It was not long before that Ato had to make a decision on his next place of abode. His mother, Hope, was heading to Atlanta where she had accepted a job offer. Ato could go with her or move to California where he had relatives in San Jose. Ato factored his sprinting times into the decision-making process. California’s warm weather makes it the capital of outdoor track in the United States.
Although his track record continued to blossom at Piedmont Hills High School, Ato stuck religiously to his soccer. The reward came when he was named to the California All-State team as a forward. Two whirring souls in Ato, track and soccer, continued a struggle for supremacy. But one had to give way, and soccer did. His times of 10.57 (100m) and 21.07 (200m) in his senior year at Piedmont Hills High convinced him that he had a possible future in track. After all, his 21.07 had netted him third place in the California State Championships. Speed is an asset in soccer, especially for a forward. But hard tackles can be hazardous to the forward’s health, especially if the forward is an aspiring track man. And so it was that Ato’s senior year in high school became his last year in organised soccer. In 1992 Ato would emerge as Ato Boldon, track man.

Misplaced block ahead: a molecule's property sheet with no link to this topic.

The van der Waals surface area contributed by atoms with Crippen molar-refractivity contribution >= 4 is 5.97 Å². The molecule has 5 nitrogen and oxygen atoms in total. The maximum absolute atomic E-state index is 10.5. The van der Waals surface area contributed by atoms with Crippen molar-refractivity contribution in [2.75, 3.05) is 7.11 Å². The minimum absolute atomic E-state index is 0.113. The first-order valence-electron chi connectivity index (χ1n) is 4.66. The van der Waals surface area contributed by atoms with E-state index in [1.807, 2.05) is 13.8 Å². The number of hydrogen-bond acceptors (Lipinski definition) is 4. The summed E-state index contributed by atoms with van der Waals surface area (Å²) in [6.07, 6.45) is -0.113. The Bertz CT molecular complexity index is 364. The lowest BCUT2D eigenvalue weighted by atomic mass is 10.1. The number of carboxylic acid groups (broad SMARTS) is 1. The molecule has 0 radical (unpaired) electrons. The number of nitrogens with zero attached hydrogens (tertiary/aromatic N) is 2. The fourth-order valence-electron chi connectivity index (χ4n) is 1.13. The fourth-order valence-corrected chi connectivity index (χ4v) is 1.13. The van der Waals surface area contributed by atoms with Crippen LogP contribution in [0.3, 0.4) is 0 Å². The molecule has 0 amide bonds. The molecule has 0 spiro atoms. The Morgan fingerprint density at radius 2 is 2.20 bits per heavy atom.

The validation of his choice of track over soccer was not long in coming. He enrolled at San Jose Community College where he continued his ascent in the track world. He achieved what no other Junior athlete had done when he scored a double at the World Junior Championships in Seoul. In his own words, “that double put me on the map.” By the end of the year his 100m time was down to 10.22. He also completed a less celebrated double at the CAC Junior Championships in Honduras.
With the World Junior Championships under his belt, Ato turned his eyes towards the pinnacle in the track world, the Olympic Games, and the Games in Barcelona proved to be a watershed in his career. At Barcelona Ato did not emerge from the preliminaries. He had been weakened from a virus at the CAC Games in Honduras. Good even at self-evaluation, he was to say: “Barcelona let me know that I wasn’t as good as I thought.” Notwithstanding that fact, Ato represented Trinidad and Tobago at the Olympics for the first time and continued.